The bill seeks to make provision for disqualification and prohibition of a candidate, notwithstanding the criminal prosecution of such cheaters.
A bill seeking to amend the West African Examination Council, WAEC, Act of 2004 on Thursday passed its second reading in the House of Representatives.
The proposed legislation seeks to give effect to the revised convention of WAEC.
The bill seeks to domesticate the revised convention of WAEC to provide more offences as they relate to examination malpractices.
It seeks to increase the penalty for such malpractices as a deterrent as well as provide a stiffer penalty of N200,000 fines instead of N2,000.
The bill also seeks to make provision for disqualification and prohibition of a candidate, notwithstanding criminal prosecution of such cheaters.
Leading the debate on the general principles of the bill on Thursday, the Majority Leader, Mulikat Akande-Adeola (PDP-Oyo), said that the bill, if passed would further guarantee the standard of examination in the country.
She said that because of the high incidences of examination malpractices, WAEC had thought it fit to amend the whole of Section 19 of the principal law. She said this was done by listing the offences that constitute such malpractices.
The lawmaker said that such malpractices include illegal possession of examination papers and having foreknowledge of the contents of an examination paper.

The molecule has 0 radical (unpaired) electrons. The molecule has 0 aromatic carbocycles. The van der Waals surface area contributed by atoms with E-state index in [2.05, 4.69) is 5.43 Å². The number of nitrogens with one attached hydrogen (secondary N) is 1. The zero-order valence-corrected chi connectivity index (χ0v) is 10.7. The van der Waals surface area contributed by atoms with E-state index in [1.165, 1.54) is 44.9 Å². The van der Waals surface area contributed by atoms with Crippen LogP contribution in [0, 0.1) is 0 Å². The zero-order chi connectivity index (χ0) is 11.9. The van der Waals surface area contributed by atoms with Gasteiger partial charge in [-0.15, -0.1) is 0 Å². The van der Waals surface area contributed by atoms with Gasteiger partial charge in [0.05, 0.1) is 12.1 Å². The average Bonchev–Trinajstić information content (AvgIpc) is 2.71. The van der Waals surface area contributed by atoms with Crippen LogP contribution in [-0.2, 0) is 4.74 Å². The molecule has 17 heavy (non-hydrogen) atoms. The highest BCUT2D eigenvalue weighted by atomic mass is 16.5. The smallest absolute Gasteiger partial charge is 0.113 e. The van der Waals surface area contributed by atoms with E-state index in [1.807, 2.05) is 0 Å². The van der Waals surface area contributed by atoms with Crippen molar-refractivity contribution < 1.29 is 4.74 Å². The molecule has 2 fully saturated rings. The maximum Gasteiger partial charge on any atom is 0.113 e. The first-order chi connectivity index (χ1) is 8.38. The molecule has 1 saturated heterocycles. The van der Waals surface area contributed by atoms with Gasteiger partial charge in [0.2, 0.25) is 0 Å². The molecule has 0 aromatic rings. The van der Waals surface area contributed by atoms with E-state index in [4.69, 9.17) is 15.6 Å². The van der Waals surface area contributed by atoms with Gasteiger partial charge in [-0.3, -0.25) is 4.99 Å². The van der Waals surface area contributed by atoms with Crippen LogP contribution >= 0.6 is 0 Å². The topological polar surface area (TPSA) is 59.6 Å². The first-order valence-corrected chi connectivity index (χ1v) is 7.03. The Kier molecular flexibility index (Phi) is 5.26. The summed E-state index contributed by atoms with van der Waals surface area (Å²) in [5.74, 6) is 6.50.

Other malpractices include making use of an examination paper in any manner or its contents without lawful authority.
“Mr. Speaker, the bill will further guarantee the standard of examination which is at its abysmal level at this point in time,” she said.
The majority leader said there would be examination standardisation in Nigeria through the effective supervision by WAEC if the bill was passed.
Ms. Akande- Adeola said that Nigeria “is a heavy contributor of fund to the council (WAEC) with considerable number of representatives on it.”
The lawmaker, however, said that Nigeria was yet to domesticate the 2003 Convention even though it had ratified it.
She said that Nigeria was the only country out of the five English-speaking West African countries constituting the council membership that had not domesticated the convention.
She urged the house to support the bill to bring Nigeria in line with other subscriber countries to the WAEC Convention.
The majority leader said that the house should therefore domesticate the convention in accordance with the provisions of the Constitution.
Contributing to the debate, Ossai Ossai (PDP- Delta), and Fort Dike (PDP-Anambra) agreed that the amendment would further strengthen WAEC.
The bill, thereafter, scaled the second reading while Speaker, Aminu Tambuwal, referred it to the Committee on Education for more legislative input.
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